A: Historically, there has been a separation between editorial work and monetisation. This helped journalists maintain independence, but the issue is that no real connection has been made with the business side that looks after the revenue coming from that content. However, the competition from new digital channels, social media and platforms is forcing media organisations to revisit this separation. To become more competitive, media should “reward” content that engages more with the audience and generates more revenue. We are seeing several publishers integrating analytics data into their CMS. Leveraging performance data from the paywall, increased subscriptions, pageviews, and the cost associated with every piece of content could potentially result in a kind of P&L at the content level. So, more profitable content could get better exposure, while inefficiency can be reduced.

Q: When it comes to platform development, what are the respective merits of ‘build’ vs ‘buy’?

A: Every media company is unique. That uniqueness is often the reason for each company’s success. So, the first thought is that the perfect system for that organisation doesn’t exist in the market. This often drives the conclusion that the best option is to build something unique for them. Although this decision can lead to the creation of the “perfect system” for their needs, this often brings together some undesirable consequences:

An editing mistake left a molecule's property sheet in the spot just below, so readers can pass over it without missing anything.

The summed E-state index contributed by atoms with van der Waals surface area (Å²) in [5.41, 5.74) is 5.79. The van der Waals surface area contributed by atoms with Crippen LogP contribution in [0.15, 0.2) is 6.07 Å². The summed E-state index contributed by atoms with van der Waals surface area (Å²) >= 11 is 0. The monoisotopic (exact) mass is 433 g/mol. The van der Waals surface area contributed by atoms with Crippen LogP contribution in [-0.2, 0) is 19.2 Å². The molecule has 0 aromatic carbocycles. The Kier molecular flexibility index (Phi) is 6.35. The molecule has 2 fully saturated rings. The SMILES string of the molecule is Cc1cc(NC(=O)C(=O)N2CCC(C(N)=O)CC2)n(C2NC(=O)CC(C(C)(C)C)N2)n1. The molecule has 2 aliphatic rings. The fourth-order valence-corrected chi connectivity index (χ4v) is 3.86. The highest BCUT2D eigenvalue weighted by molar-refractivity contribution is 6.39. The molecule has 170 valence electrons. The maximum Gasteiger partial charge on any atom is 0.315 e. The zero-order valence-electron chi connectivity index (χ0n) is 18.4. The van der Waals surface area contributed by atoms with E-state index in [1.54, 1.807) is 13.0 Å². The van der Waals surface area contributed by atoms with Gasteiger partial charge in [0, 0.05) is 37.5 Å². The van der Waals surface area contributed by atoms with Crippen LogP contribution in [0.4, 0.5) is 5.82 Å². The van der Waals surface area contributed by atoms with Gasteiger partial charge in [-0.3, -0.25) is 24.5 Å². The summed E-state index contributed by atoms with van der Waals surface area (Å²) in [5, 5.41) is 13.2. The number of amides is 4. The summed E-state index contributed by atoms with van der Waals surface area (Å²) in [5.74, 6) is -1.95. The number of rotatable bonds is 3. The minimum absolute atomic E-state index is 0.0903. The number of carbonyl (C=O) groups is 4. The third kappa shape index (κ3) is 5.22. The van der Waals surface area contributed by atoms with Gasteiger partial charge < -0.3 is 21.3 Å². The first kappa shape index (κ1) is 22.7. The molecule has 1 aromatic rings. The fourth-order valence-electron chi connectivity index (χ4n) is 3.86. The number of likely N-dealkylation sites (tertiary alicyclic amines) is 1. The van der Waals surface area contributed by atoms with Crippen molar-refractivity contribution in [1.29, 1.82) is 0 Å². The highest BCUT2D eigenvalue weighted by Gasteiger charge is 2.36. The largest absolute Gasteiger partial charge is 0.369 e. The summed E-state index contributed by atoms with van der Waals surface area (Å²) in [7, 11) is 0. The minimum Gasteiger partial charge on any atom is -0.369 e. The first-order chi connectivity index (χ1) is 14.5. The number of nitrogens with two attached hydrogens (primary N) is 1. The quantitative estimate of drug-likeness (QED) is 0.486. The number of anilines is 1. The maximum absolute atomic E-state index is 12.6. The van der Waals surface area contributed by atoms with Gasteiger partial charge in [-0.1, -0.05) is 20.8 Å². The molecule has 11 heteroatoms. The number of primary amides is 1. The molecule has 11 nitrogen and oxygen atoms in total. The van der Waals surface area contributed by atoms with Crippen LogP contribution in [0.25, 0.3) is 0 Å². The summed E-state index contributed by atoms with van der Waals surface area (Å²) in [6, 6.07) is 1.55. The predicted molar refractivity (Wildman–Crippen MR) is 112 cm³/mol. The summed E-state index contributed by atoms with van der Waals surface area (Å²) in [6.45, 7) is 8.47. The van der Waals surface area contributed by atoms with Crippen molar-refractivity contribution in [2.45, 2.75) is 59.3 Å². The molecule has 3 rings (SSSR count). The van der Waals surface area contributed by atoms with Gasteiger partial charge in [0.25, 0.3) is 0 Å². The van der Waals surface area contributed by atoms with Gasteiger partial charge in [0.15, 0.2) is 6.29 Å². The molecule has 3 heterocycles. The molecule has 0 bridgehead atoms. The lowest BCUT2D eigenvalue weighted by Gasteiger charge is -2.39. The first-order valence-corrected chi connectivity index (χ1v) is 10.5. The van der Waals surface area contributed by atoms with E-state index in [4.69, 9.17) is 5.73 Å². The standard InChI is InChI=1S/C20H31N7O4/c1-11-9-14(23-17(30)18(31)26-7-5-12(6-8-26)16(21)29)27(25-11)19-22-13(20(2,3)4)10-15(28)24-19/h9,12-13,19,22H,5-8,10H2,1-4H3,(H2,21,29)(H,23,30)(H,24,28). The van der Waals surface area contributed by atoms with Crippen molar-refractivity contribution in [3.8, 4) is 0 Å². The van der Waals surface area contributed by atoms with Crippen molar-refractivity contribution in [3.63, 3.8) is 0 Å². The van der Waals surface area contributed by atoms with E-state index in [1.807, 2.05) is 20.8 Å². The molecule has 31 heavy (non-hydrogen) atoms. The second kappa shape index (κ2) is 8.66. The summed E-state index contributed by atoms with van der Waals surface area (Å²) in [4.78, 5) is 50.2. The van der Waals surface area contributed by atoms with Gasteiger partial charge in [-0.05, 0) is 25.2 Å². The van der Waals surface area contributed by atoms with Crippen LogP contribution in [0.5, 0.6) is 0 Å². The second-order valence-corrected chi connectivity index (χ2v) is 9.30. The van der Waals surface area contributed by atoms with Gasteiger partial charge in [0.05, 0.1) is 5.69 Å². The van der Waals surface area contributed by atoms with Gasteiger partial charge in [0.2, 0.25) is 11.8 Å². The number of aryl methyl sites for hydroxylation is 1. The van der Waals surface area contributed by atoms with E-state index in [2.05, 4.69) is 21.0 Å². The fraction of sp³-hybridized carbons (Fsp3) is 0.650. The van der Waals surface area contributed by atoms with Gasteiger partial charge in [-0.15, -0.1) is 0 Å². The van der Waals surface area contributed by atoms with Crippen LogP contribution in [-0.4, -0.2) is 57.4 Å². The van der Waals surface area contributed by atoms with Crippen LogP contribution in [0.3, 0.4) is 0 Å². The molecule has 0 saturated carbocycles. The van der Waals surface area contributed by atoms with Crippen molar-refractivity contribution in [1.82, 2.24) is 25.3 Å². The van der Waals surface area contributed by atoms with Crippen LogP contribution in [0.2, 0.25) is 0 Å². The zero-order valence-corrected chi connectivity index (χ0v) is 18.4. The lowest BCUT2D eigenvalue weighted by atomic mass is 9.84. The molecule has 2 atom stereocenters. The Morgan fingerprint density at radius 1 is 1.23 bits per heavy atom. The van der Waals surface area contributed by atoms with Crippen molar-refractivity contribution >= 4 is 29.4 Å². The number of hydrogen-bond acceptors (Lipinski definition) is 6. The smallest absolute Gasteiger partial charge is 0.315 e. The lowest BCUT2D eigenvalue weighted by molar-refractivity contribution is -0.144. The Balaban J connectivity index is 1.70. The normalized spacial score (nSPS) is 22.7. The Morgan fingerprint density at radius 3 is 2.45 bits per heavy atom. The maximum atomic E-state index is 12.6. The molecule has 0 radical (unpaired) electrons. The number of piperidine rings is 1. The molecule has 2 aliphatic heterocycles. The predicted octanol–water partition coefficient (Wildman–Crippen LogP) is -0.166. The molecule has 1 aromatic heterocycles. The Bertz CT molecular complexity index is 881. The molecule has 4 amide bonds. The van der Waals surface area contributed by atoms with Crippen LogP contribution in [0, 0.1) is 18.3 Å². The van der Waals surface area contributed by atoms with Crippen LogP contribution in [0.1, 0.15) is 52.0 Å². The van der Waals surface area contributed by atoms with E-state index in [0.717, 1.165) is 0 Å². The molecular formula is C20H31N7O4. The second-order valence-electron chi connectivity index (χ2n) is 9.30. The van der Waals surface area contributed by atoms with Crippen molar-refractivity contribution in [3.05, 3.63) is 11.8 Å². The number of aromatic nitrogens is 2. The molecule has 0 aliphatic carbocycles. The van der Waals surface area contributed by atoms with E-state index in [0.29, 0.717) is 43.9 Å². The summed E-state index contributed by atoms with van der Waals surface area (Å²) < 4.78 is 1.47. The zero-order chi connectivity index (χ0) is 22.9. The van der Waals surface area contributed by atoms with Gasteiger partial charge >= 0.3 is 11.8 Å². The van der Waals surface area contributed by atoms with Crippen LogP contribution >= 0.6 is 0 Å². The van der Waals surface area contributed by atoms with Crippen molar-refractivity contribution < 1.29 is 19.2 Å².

1. What would be considered the perfect system today is not necessarily true tomorrow.
  2. You build only what you planned for, but there is always a set of needs you didn’t plan for simply because you didn't think about them initially.
  3. You will probably face a language barrier: as one of our customers told us, the language spoken by developers is very different from the editorial language and often it is challenging to express your needs completely.
  4. Building a new solution is just the first part of the equation: an often underestimated task is its maintenance over time, software updates, changing technologies and evolving needs.

So, it’s worth reconsidering the initial decision and seeing if a solution in the market is flexible enough to be tailored to the organisations’ needs.

Q: How do you see content management and publishing systems evolving over the next few years?

A: More content and more data. Many publishers are no longer talking about magazines or newspapers, but products. A product is then accessible via different forms, including print, digital, app, video, audio and more. Editors and journalists will have a toolbox on hand, providing all they need to create and deliver great stories. This includes: